In this spotlight on world artists, we take a look at the marvelous life and discography of Dalida – an Egyptian-Italian singer, actress, and model, who sang in French, Italian, Greek, Spanish, German, English, Japanese, Hebrew, Dutch, Turkish and Arabic. Her career spanned over thirty years, leaving a lasting mark on Mediterranean and Middle Eastern cultures.
Although Dalida was very famous in Europe in the Middle East, even earning the title “Saint Dalida” among European audiences, she failed to crack the US market, unlike other singers such as Francoise Hardy or Brigitte Bardot. Despite her inability to attract fame in the US, she was able to sell over 120 million records worldwide, and 50 of her records reached gold status. The lack of attention she received in the US makes this spotlight even more essential and more needed.
One of the elements that make Dalida so beautiful and moving to listen to is the sensuality in her voice, and her dark take on love and romantic relationships. One can credit this cynicism to her messy private life, which was all over the tabloids. From rumors that she dated French President Francois Mitterand before he took office, to her love affairs with famous actors such as Alain Delon, Dalida truly had a chaotic life. The overexposure of her fragile emotional state allowed her songs to take on a deeper meaning, as she was not just a shallow beauty pageant winner (Miss Egypt 1954). Her penetrating, powerful voice could not help but sing in a melancholic note, which was intensified by her true devotion to her audiences.
A notable example that comes to mind of this catastrophic combination between public and private is perhaps her most famous song, “Paroles, Paroles” (Eng: Words, Words) which she performed with French actor Alain Delon, who was her lover at the time. The duet features Delon saying what can only be described as “sweet nothings” to his lover (“I look at you as though it were the first time”/ “You are of yesterday and of tomorrow, always my only truth,” etc.), while the singer, disillusioned, professes her disbelief in love.
Dalida: Toffees, candy, and chocolates;
Alain Delon: (At times I can't understand you.)
D: (No) thanks, not for me,
but you can offer them to another
who likes the wind and the scent of roses.
(For) me, the tender words coated in sweetness
stay in my mouth but never in my heart.
Her success resonated in all parts of the world, especially in 1974 when she released “Gigi l’amoroso.” She recorded the song in multiple languages, including Italian, English, French, Japanese, and German. The song reached the top of the charts in twelve countries. Perhaps some of its success can be attributed to the fact that the song is a seven-minute-long story of a loveable man named Gigi, who goes to Hollywood in search of musical success, only to come back to his true “Napolitano” identity, as “Gigi l’Amoroso” of small-town Italy. The most heartwarming part is the end of the story, where the whole town cheers him on:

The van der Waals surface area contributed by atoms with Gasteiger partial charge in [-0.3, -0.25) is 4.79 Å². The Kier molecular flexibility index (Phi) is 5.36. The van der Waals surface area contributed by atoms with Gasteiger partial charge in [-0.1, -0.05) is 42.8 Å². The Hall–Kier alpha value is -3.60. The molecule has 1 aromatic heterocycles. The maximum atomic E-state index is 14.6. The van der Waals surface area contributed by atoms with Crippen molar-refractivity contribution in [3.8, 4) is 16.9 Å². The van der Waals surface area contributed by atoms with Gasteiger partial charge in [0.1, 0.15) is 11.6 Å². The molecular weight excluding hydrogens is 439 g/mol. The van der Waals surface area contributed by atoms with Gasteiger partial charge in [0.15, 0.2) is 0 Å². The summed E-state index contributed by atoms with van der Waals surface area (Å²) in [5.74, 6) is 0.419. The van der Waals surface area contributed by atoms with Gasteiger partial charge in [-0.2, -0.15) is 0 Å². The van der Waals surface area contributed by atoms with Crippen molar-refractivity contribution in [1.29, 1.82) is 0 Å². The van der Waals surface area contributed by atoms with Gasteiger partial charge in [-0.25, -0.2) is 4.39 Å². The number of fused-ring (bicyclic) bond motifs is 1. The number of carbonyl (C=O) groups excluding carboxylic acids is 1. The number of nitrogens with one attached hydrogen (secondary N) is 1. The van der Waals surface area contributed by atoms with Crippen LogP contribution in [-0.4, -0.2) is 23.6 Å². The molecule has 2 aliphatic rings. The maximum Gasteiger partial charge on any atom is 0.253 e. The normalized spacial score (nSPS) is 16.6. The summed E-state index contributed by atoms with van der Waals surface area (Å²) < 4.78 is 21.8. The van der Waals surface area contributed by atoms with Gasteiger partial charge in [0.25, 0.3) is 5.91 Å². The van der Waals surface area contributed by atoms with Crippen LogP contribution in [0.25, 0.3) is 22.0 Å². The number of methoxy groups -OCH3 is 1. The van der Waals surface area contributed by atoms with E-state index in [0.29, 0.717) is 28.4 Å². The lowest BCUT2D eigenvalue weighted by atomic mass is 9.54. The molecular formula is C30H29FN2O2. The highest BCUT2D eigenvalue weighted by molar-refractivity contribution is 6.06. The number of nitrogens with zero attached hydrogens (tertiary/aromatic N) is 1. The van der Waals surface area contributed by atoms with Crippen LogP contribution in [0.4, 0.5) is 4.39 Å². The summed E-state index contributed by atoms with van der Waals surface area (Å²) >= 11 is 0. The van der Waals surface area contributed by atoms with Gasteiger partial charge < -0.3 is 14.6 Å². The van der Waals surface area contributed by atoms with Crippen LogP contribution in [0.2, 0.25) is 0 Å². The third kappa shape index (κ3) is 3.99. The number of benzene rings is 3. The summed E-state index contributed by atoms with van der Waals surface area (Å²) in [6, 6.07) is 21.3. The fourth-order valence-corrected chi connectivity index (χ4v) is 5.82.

Wait, Gigi, wait!
I'll get my tambourine
Wait, you can't leave like that!
This is your home!
Listen... you hear them Gigi?
The whole town is coming!
They want you to sing Gigi!
To sing for them
They love you Gigi, everybody loves you
Sing Gigi! Canta! Bravo!!! Bravo!
Dalida was indeed praised throughout the world. Her friends included celebrities and powerful personas from different countries, including Egyptian heartthrob Omar Elsherif, Julio Iglesias, and Egyptian President Anwar Al Sadat, who was elated at her arrival for her tour. She was truly a pioneer of multiculturalism, and even sang two fully Arabic songs devoted to her birth country, Egypt (Salma ya salama, and Helwa ya Baladi).
Yet, despite her professional success, her personal life had always been hard. Reports state that she felt she had sacrificed her life “as a woman” in order to reach professional success. Her feelings of depression and failure were intensified by an abortion that made her infertile, as well as the suicides of a number of her friends and former lovers. Her last album even contains a song called “Mourir sur scene” (Eng: To die on stage), and expresses her desire to end her life on stage:
I want to die on the stage
In the spotlight
Yes, I want to die on the stage
My heart open, in full color
To die without any sorrow
At our last rendezvous
I want to die on the stage
Singing until the very end.
Indeed, Dalida fulfilled her wish. Feeling that life was not worth living any longer, Dalida committed suicide on the night of May 2nd to May 3rd, 1987. The note she left behind read “La vie m’est insupportable… Pardonnez-moi” (Eng: Life is unbearable to me… Forgive me).
Her success still resonates in Europe in the Middle East, where the mere mention of the name “Dalida” is immediately recognized, praised, and loved. However, unlike other European stars, her story is largely forgotten in mainstream culture.